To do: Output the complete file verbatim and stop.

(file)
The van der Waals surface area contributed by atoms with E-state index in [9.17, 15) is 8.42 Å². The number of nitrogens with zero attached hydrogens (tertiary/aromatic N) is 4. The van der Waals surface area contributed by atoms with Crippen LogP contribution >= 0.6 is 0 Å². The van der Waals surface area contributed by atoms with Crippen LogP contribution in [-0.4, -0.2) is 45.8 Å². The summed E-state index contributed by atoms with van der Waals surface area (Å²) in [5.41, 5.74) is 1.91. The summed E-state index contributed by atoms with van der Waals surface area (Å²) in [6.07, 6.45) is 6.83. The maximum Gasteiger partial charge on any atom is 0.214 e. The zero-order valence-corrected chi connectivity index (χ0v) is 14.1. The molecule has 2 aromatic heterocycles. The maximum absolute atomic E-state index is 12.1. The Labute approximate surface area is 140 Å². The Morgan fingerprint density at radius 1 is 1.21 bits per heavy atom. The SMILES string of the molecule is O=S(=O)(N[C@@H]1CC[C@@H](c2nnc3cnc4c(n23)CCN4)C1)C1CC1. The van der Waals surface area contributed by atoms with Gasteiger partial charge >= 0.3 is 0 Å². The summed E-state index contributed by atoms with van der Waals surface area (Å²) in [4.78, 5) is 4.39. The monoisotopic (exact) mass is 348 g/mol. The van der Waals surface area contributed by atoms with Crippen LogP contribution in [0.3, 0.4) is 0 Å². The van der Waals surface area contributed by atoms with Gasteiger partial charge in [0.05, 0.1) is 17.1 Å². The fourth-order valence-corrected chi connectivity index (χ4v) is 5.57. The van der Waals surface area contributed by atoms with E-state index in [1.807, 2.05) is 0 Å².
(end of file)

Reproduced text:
The van der Waals surface area contributed by atoms with E-state index in [9.17, 15) is 8.42 Å². The number of nitrogens with zero attached hydrogens (tertiary/aromatic N) is 4. The van der Waals surface area contributed by atoms with Crippen LogP contribution >= 0.6 is 0 Å². The van der Waals surface area contributed by atoms with Crippen LogP contribution in [-0.4, -0.2) is 45.8 Å². The summed E-state index contributed by atoms with van der Waals surface area (Å²) in [5.41, 5.74) is 1.91. The summed E-state index contributed by atoms with van der Waals surface area (Å²) in [6.07, 6.45) is 6.83. The maximum Gasteiger partial charge on any atom is 0.214 e. The zero-order valence-corrected chi connectivity index (χ0v) is 14.1. The molecule has 2 aromatic heterocycles. The maximum absolute atomic E-state index is 12.1. The Labute approximate surface area is 140 Å². The Morgan fingerprint density at radius 1 is 1.21 bits per heavy atom. The SMILES string of the molecule is O=S(=O)(N[C@@H]1CC[C@@H](c2nnc3cnc4c(n23)CCN4)C1)C1CC1. The van der Waals surface area contributed by atoms with Gasteiger partial charge >= 0.3 is 0 Å². The summed E-state index contributed by atoms with van der Waals surface area (Å²) in [4.78, 5) is 4.39. The monoisotopic (exact) mass is 348 g/mol. The van der Waals surface area contributed by atoms with Crippen LogP contribution in [0.3, 0.4) is 0 Å². The van der Waals surface area contributed by atoms with Gasteiger partial charge in [0.05, 0.1) is 17.1 Å². The fourth-order valence-corrected chi connectivity index (χ4v) is 5.57. The van der Waals surface area contributed by atoms with E-state index in [1.807, 2.05) is 0 Å².